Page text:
Founder of PETREACE Clothing Brand Shares How She Established & Grew an International Brand

“It was always my dream to be a designer and own a clothing brand and trade internationally.”

Petreace Muzerengwa is the founder and executive director of the fashion house PETREACE.

PETREACE, which means noble, is a clothing brand that trades internationally, including the USA, Australia, and Europe. The clothing brand produces in bulk, making high-end clothing for men, women and children. The products are mainly bridal wear, haute couture evening wear, and ready-to-wear smart casual. This is Petreace’s story:

I started designing at the age of 5 when I was taught by my mother how to knit jerseys [sweaters]. My mother was well-known for knitting baby wear and school jerseys and she decided to train me as she saw the eagerness to learn from her young daughter.

I started by making jerseys for my dolls and developed the talent to knitting jerseys and clothes for myself and siblings by the age of 9.

Unfortunately, my mother passed away [when I was 10] and it was a very difficult time for me. I lost my mentor and comforter.

For a little while, the dreams I had were shattered. It was a very difficult time for me, but my brothers encouraged me not to lose hope and to keep dreaming big, and at the age of 14, I was determined. I decided on my career path, which was to build a global fashion brand/business and to inspire other young women and girls through my success.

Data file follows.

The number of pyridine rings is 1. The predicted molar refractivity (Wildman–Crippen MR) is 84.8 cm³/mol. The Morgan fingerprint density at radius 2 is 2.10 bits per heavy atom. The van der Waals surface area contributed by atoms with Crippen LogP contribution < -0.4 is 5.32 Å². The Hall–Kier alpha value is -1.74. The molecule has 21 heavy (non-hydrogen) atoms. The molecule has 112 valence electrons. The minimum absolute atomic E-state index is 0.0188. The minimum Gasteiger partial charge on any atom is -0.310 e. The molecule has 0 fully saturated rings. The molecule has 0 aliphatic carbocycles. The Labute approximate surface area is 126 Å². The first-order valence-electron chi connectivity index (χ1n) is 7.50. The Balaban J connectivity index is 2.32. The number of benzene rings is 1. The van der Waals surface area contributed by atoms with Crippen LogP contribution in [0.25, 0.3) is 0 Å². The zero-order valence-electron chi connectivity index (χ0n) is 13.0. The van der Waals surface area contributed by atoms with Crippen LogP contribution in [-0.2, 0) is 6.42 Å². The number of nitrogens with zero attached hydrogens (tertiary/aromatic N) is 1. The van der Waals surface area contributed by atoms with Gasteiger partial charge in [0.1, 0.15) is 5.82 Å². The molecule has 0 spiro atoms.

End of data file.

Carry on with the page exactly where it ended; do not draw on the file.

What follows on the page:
During college, I would make clothes and bags for other students and I raised money to buy a domestic [sewing] machine. My brother, believing in my vision, bought me a domestic over-locker.

Soon after college I created my own clothing brand with no capital at all but just my little domestic sewing machine and domestic over-locker. The company was a one-man company at first. Now we have a workshop factory and a fashion boutique/bridal shop exporting our products around the world.

PETREACE has sponsored a variety of shows and projects which includes the NAMA awards and modelling shows such as Miss Deaf Zimbabwe, Miss Albinism Zimbabwe, among others, to promote young ladies in what they do.

We also won an honorary award for supporting local models in Zimbabwe and an exceptional award for being the first fashion brand to showcase at the Harare International Carnival.

The challenges I faced mainly to grow my business [were] lack of capital and bullying from the community.

People looked down on me because I made clothes, and my business was labelled cheap and of low class. People would call me names from barbarian [to] miss tailor and would tell me to look for an office job because I was too young [to be] a designer and sewing.

I overcame all challenges by staying focused and believing in my dream. The vision kept me going and keeps me going.

When people call you names, prove them wrong with your success. There is no job less important than the other. All you need is to show the world that you can become what you want if you work hard because it was not easy to get where I am today.

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